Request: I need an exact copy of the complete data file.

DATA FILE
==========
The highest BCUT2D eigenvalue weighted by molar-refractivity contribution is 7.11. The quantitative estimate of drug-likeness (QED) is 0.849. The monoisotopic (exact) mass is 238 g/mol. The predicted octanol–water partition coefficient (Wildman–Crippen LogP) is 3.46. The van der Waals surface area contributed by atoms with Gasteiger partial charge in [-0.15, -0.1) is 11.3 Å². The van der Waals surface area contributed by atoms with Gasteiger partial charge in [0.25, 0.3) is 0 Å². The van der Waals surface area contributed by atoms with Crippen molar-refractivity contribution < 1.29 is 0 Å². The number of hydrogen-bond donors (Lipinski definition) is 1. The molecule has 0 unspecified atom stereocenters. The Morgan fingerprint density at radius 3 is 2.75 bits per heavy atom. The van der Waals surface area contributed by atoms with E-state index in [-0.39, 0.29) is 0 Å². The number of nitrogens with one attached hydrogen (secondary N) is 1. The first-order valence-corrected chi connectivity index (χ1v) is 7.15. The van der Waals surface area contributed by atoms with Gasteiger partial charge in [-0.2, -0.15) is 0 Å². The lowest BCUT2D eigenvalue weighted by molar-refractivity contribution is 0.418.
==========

The highest BCUT2D eigenvalue weighted by molar-refractivity contribution is 7.11. The quantitative estimate of drug-likeness (QED) is 0.849. The monoisotopic (exact) mass is 238 g/mol. The predicted octanol–water partition coefficient (Wildman–Crippen LogP) is 3.46. The van der Waals surface area contributed by atoms with Gasteiger partial charge in [-0.15, -0.1) is 11.3 Å². The van der Waals surface area contributed by atoms with Gasteiger partial charge in [0.25, 0.3) is 0 Å². The van der Waals surface area contributed by atoms with Crippen molar-refractivity contribution < 1.29 is 0 Å². The number of hydrogen-bond donors (Lipinski definition) is 1. The molecule has 0 unspecified atom stereocenters. The Morgan fingerprint density at radius 3 is 2.75 bits per heavy atom. The van der Waals surface area contributed by atoms with E-state index in [-0.39, 0.29) is 0 Å². The number of nitrogens with one attached hydrogen (secondary N) is 1. The first-order valence-corrected chi connectivity index (χ1v) is 7.15. The van der Waals surface area contributed by atoms with Gasteiger partial charge in [-0.2, -0.15) is 0 Å². The lowest BCUT2D eigenvalue weighted by molar-refractivity contribution is 0.418.